By the time you read the June issue of Prairie Independent, voters in Wisconsin will have decided whether or not to recall Governor Scott Walker in the wake of his aggressive legislative attacks on public employee unions, public education, and critical social services. The Wisconsin vote on June 5th will be historic on many levels, not least as a plumb measure of the current strength of progressive grassroots political organizing in the Midwest.
Waiting around after all the election field work is done can be nerve-wracking. Good time to watch a movie.
Northern Lights remains a deservedly famous film shaped around progressive North Dakota political history. It won the Golden Camera Best First Feature Award at the Cannes Film Festival in 1979 and though the movie is currently only available in VHS or 35 mm print, it’s well worth the effort to track it down. Check your public or university libraries, check the movie shelves of friends, or invite the filmmakers and their 35 mm print to town.
The movie is set in Crosby, North Dakota circa 1915-16, during the organizing heyday of the Nonpartisan League. Written and directed by John Hanson and Rob Nilsson, with stunning photography directed by Judy Irola, Northern Lights sweeps across landscape and light while framing the story of immigrant Norwegian farmers who join the Nonpartisan League and organized its early successes. T he film was partially funded by the North Dakota Humanities Council, which in 1981 also put out a companion book, A Humanities Guide to Northern Lights, full of historical context, critiques of the movie, discussion questions and a complete film script.
Henry Martinson, a long-haul North Dakota activist and writer who died in 1981, narrates the opening sequence of the film, moving us back in time to a primary campaign where economically struggling North Dakota farmers fought back against exploitation by big mills and the banks. Hard economic times, but as Martinson says: “Good times, too. Almost forgotten by most folks. Times that we had the powers that be on the run.”
Clay Jenkinson edited and wrote much of the Northern Lights companion book, and he invokes the weather to set up his essay on the history of the NPL: “Like a prairie thunderstorm the Nonpartisan League burst into life in 1916, changed the face of North Dakota, then flickered away into the night, with only a low rumble and an occasional glow of lightning to remind us of its former power.” In that rumble, the NPL and other progressive organizers of the era left North Dakota with a state bank, a state mill, and better protections (at least for a time) for labor and voting rights.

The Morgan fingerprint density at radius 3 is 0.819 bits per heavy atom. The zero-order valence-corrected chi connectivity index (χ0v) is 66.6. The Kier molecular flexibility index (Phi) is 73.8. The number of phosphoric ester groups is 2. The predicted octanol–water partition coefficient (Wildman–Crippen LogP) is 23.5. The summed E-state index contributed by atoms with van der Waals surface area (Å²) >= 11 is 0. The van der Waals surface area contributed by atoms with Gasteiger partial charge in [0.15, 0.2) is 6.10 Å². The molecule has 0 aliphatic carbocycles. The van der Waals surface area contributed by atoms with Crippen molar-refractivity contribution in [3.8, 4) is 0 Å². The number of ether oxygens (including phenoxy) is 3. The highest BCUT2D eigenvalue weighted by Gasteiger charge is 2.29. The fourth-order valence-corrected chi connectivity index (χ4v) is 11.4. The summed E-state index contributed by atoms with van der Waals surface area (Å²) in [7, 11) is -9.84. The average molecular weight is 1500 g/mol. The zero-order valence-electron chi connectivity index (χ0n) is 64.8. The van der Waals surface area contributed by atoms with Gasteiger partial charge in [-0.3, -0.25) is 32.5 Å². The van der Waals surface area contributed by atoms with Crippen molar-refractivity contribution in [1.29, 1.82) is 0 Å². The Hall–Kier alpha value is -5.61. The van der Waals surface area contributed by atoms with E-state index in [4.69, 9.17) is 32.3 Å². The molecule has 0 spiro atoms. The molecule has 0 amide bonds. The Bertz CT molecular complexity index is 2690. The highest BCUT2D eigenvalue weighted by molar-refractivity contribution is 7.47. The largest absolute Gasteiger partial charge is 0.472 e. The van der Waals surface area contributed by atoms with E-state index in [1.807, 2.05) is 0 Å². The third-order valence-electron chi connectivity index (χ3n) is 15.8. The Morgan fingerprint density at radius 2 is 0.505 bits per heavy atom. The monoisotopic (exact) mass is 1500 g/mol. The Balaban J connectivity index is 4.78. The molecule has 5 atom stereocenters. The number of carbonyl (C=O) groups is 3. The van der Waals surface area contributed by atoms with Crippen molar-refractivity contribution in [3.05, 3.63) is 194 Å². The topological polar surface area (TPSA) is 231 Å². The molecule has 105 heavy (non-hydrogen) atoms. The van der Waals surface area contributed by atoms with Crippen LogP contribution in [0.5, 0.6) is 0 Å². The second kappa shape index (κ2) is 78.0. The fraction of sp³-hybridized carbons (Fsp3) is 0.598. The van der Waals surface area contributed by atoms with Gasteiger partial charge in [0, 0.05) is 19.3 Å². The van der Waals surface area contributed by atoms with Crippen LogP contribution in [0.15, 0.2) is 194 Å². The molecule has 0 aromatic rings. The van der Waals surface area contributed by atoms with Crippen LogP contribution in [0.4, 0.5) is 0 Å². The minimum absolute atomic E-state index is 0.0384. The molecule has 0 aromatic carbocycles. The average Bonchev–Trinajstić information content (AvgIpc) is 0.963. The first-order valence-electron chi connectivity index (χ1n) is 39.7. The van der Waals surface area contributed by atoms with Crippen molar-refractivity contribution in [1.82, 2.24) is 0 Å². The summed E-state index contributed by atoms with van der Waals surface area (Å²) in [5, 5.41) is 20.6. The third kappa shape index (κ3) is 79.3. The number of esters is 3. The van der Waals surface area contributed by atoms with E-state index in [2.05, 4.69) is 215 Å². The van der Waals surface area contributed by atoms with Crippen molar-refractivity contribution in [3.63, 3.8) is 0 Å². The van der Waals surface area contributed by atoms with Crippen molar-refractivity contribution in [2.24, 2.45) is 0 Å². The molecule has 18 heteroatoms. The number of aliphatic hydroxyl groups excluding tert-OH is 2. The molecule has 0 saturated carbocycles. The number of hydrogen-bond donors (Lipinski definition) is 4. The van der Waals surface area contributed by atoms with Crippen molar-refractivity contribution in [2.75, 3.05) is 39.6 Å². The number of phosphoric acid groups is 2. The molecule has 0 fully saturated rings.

R ay Sorenson is the central fictional character in Northern Lights, an uprooted farmer turned NPL organizer. At one point, he says of his brother John, another struggling farmer who has resisted joining the League: “He thought he could get along without choosing sides just as I once had.” In the plotline of the film, not to mention the plotline of actual historical events, this political reticence proved a costly mistake.
Clearly, our northland neighbors in Wisconsin know this too, as underscored by massive protests last year in Madison and by the almost one million citizens who signed the petitions supporting the recall vote.
Ray and the other NPL characters in the film confront “the powers that be” by working the ballot in order to fight back against economic practices destroying their farms, livelihoods and communities. In the film, as in Wisconsin and elsewhere around the country this year, the stakes are clear: Can citizens exert electoral power to move society toward more social fairness or less, toward more economic justice or less, toward more civil equality or less?
T he struggle in the film is painted in stark and mythic brushstrokes, and some might (and did) say that Northern Lights is politically “romantic.” For example, the film doesn’t follow historical events into later implosions caused by infighting within the NPL nor does it illuminate political setbacks that followed close upon these early NPL victories.
But Robert W. Lewis, longtime literature professor at UND and intrepid citizen, offers another take in a beautifully written piece called “The Power of Northern Lights,” also available in the Humanities Council book.
Lewis starts this way: “If there is one key word to provide a thematic focus on Northern Lights, it is, for me, power. Every episode, every encounter among the characters, is informed by great or subtle struggles, and in the resolution of them, the film generates epic feelings in spite of the common origins and occupations of the characters.”
As Lewis also reminds us in his essay, struggles for political power are endless in a functioning democracy. Victories for social and economic justice can be long lasting or short lived. Defeats, the same. Either way, election results always set the stage for even more work.
At the end of Northern Lights, Ray Sorenson leaves his foreclosed farm and takes to the road, heading out to organize for the NPL in the wake of their 1916 electoral victories. His lines: “Who can say what is coming next, but win or lose, I have a part in it. I have a place.”
That’s good anti-romantic movie talk, and good anti-romantic political talk too.